************ Sermon on Belgic Confession Article 22 ************

By: Rev. Adrian Dieleman

This sermon was preached on June 21, 2020

Belgic Confession Article 22
Matthew 13:44-46

The latest figures indicate the U.S. national debt stands at 25 trillion dollars. How much is a trillion? A trillion is a million millions. For $1 million you can buy a very nice one bedroom apartment in San Francisco. With $1 trillion, you can buy a very nice apartment for everybody in the city. A trillion is a thousand billions. Go back a billion seconds and you'd be in 1987. Go back a trillion seconds and you'd be somewhere around 30,000 B.C.

Today I want to ask how much is faith worth? Is it worth as much as our national debt? Hebrews 11:6 states, "And without faith it is impossible to please God." Do you know what this means? It means faith is vitally important. It means faith is like a treasure hidden in a field or like a pearl of great value. We can't put a value on faith because faith is priceless. Faith gives us access to the riches of God in Christ, which is of far greater value than our national debt.

We have various paintings from Ruth hanging on our walls. Ruth and I think they are valuable and precious but when we go on vacation we don't hide them or put them in storage for safekeeping. However, if we had an original Picasso or Rembrandt, it would be kept in a museum or private gallery and so closely guarded that no one could steal it or even touch it. The greater its worth, the better it is guarded. Faith, my brothers and sisters, is worth guarding.

I The Origin of Faith
A "We believe that for us to acquire the true knowledge of this great mystery ..." That's how Article 22 begins. It begins with mystery. In theological language, in Biblical language, mystery is NOT mysterious, NOT hocus-pocus, not magical. Mystery is something that needs to be revealed. By God. In His Word and by His Spirit. What great mystery is the Confession referring to? It is referring to what has been mentioned in the previous articles: election, incarnation, two natures of Christ, justice and mercy of God, atonement. In fact, mystery includes everything concerning salvation.

The Confession calls it "true knowledge." Although no one in this life will ever have this knowledge in full, what we do have is true. When those who have this knowledge enter into glory and meet Jesus, they will admit, as did the Queen of Sheba at the sight of Solomon's glory, "Indeed, not even half was told me" (1 Ki 10:7).

The true knowledge of this great mystery of salvation was hidden throughout the ages. To this day it remains hidden to the disbelieving. Think about it. Christ, the eternal Son of God, was made in human likeness. Christ, the King, hid Himself in the form of a servant. Christ, the Perfect One, became obedient to death -- even death on a cross. To the world all this is foolishness. To the world all this is hidden. It is even hidden to the angels for Peter tells us angels long to look into these things (1 Pet 1:12).

While it remains hidden to the children of wrath who will go lost, while it remains secret to those who are wise according to worldly standards, while it remains concealed to the angels, yet it is revealed to the children of God -- to all those who receive the Kingdom of God as a child.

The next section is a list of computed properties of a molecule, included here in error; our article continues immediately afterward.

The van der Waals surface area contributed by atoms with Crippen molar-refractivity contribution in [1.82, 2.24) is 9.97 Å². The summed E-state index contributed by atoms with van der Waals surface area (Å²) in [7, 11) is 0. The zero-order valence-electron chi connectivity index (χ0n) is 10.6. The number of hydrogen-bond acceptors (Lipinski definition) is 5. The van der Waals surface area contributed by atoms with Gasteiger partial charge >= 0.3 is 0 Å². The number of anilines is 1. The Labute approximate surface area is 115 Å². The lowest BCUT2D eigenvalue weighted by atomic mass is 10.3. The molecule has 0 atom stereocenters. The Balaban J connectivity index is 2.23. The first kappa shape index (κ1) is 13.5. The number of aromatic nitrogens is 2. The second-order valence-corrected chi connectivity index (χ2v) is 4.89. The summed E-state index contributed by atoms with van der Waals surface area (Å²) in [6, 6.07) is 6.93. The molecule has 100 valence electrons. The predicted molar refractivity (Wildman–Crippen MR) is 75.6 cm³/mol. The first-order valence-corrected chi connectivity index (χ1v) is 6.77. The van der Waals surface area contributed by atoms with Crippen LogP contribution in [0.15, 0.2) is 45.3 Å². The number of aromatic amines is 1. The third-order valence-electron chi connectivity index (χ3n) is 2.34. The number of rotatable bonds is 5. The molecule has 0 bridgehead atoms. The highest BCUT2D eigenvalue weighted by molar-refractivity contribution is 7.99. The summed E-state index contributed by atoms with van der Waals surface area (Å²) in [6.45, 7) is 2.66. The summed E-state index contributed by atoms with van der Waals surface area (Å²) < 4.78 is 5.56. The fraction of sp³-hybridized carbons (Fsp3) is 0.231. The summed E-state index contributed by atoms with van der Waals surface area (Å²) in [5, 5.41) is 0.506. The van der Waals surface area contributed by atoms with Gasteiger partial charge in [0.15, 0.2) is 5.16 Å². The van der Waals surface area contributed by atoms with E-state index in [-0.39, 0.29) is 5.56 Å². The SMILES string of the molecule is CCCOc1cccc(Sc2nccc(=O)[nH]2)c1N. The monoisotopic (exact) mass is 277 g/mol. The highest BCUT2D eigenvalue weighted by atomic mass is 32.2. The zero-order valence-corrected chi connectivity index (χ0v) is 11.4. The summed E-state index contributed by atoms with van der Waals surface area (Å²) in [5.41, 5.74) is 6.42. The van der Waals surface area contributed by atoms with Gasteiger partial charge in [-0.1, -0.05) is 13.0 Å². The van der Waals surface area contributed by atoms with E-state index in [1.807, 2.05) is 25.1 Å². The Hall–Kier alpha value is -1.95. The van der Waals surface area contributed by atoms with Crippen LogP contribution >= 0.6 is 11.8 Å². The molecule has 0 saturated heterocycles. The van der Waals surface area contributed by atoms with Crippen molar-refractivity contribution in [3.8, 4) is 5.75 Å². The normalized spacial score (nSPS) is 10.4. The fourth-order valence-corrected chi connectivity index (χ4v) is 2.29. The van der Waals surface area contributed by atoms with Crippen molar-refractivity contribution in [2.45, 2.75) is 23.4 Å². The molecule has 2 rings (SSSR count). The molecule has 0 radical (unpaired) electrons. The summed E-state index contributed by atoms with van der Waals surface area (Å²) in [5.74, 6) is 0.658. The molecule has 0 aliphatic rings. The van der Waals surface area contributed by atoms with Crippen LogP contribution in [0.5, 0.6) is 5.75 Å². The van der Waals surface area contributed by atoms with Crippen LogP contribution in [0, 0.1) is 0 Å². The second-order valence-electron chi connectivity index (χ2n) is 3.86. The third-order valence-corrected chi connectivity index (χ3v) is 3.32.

B To acquire the true knowledge of this great mystery we need something. What do we need? We need "the Holy Spirit to kindle in our heart a true faith that embraces Jesus Christ." To acquire the true knowledge of the mystery of the Gospel we need the Spirit. The knowledge of salvation begins with the Spirit. It doesn't begin with man. It is not original to man. The world cannot attain to it. Science and philosophy will never reach it. It begins with the Spirit.

C What does the Spirit do? The Spirit kindles faith. To have true knowledge of the Gospel the Holy Spirit needs to kindle in our heart a true faith. The Holy Spirit gives faith to the church, to every believing sinner who seeks salvation. The Holy Spirit, whose work is irresistible, has access to every human heart. There is no heart so tightly locked, so stony, so full of enmity, that He cannot break it open. He kindles and lights the fire of faith and He does this primarily through the preaching of the Word. He works true faith in the sinner -- not just a recognition of some facts, not some feeling of ecstasy, not some vague experience.

What does the Spirit do? The Spirit kindles faith. Faith comes from the Spirit.

II The Object of Faith
A That brings us to our second point: the object of faith. Compare the Confession to the Catechism. The Catechism asks, "What is true faith?" The Confession, on the other hand, tells us what faith does. What does faith do? Faith "embraces Jesus Christ, with all his merits." I love that word "embrace." Ruth and I embrace very morning: a hug, a kiss. The grandchildren are embraced every time we see them and every time they leave: lot of hugs and kisses. Faith embraces Christ. Faith clings to Christ. Faith recognizes it can never let go of Christ. Faith recognizes nothing and no one is as precious and desirable as Christ. Faith embraces Christ because it knows the gruesome reality of sin and misery and the awesome gift of Christ and His righteousness. Faith embraces Christ for it knows without Him we remain dead in our trespasses and sins and in Him is forgiveness and life.

The Spirit kindles faith and faith embraces Christ.

B The Confession goes on to say either the believer has in Christ everything that is required for salvation, or the believer has nothing in Christ that is required for salvation. It is either all or nothing.